In the MD Program, students are divided into 8 learning communities (Knowledge, Wisdom, Service, Excellence, Innovation, Integrity, Leadership, & Compassion) based on MSM values and culture. These groups are mainly student led with facilitation by two learning community mentors (one clinical faculty member, one basic sciences faculty member). Learning communities are longitudinal and students continue in these groups for all 4 years of medical school. Learning Community sessions focus on residency competencies such as communication, professionalism and conflict management as well as self-reflection, cultural sensitivity, and career planning, among other topics. In the Graduate Education in Biomedical Sciences (GEBS) program, students are divided into learning communities by degree program where they focus on skills for successful graduate school transitions, selecting a lab, selecting and advisor, and career skills. MPH Students are divided into communities by life stages and focus on public health competency skills.

Faculty members are given 5-6 trainings a year on understanding the MSM Model for learning communities and facilitating small group discussions.

Morehouse School of Medicine’s Learning Communities have the following characteristics:

  • Student led
  • Faculty Facilitated
  • Supportive Team Environment
  • Discussion guide driven

 

Leadership:

Senior Associate Dean of Educational Affairs: Dr. Martha Elks
Learning Community Director and Learning Community Mentor: Dr. Meryl McNeal
Learning Community Program Manager: Mrs. Ashley Kennedy Mitchell

Learning Community Mentors (MD Program):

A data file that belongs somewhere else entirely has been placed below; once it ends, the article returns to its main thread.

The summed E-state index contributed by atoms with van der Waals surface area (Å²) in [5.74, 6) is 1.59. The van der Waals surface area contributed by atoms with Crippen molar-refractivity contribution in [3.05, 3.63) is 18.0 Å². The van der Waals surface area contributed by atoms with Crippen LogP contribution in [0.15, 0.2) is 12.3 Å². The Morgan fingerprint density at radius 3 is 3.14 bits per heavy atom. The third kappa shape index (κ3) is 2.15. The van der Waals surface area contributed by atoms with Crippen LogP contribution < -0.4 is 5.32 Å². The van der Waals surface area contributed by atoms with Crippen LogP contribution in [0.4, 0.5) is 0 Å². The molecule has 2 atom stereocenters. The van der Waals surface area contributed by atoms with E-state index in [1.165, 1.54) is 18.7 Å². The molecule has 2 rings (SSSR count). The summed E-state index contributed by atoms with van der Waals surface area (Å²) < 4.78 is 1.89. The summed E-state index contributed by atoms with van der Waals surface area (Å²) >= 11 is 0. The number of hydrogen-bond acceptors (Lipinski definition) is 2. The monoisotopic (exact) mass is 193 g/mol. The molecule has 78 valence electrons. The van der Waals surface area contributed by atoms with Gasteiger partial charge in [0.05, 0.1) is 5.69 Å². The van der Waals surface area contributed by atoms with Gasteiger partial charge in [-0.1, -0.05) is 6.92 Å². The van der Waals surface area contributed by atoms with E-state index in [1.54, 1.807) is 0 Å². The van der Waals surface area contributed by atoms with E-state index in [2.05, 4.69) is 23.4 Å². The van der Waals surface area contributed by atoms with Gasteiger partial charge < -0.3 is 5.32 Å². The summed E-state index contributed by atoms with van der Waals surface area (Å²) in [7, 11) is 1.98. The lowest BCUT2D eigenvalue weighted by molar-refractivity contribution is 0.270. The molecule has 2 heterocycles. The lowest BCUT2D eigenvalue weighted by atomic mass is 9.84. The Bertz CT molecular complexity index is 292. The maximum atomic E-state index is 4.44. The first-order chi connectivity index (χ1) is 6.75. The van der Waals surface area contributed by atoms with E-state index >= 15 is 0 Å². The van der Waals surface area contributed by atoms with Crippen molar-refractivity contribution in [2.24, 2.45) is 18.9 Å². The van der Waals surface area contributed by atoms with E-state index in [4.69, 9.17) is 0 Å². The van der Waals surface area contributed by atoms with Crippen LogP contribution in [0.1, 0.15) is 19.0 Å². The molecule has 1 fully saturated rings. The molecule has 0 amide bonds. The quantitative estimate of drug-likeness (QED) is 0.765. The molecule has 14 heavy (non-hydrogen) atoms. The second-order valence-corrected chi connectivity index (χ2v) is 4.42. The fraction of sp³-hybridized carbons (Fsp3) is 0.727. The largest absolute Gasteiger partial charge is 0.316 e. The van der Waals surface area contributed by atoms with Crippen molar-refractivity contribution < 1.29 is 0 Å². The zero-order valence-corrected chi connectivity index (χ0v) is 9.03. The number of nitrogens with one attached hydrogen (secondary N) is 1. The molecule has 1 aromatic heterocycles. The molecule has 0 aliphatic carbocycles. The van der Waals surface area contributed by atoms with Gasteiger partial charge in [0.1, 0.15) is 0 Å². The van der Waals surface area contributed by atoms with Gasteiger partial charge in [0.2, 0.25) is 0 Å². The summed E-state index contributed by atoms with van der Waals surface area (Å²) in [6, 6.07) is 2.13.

Dr. Carey Bayer             Dr. Indrajit Chowdhury       Dr. Shawn Garrison           Dr. Sarah Greene                Dr. Eugene Herrington     
Dr. Lilly Immergluck      Dr. Khadeja Johnson           Dr. Melba Johnson             Dr. Camara Jones               Dr. Brandi Knight         

Dr. Deborah Lyn           Dr. James McCoy     Dr. Barbara McMillan-Persaud    Dr. Amy Lovejoy Mork       Dr. Robert Patrickson
Dr. Kimberly Redding      Dr. Ruby Thomas          Dr. Bakari Vickerson

 

Activities/Scholarship:

  • Learning Communities participated in the Annual MSM Community Day increasing student and community participation with team building competitions and community service projects.
  • Learning Communities host several MD student events including:
    • The Learning Community Career Panel where alums and specialists fromaround Atlanta answer student questions about career and work/life balance
    • The Learning Community Cross Cultural Event: A cultural experience to allow students to reflect on other cultures
    • The Learning Community Life After Match Event: Seminars on financial competency after medical school

 

Lessons Learned:

  • The Faculty at MSM have not only accepted learning communities but they have embraced it, requesting both a Men of MSM Learning Community and A Women in Science and Medicine Learning Community in which to mentor other faculty and staff.
  • Learning Communities are leading to increased cultural sensitivity and celebration of differences around campus.
  • Students are using learning communities beyond the sessions to engage in study groups and community service activities.
  • Learning Communities help students in all programs in their transitions through the stages of graduate school.
  • Learning Communities can be structured yet flexible using discussion guides to guide the sessions but still allowing the sessions to be molded by conversation.
  • Students have reported improved peer to peer and faculty to student relationships.

 

Media: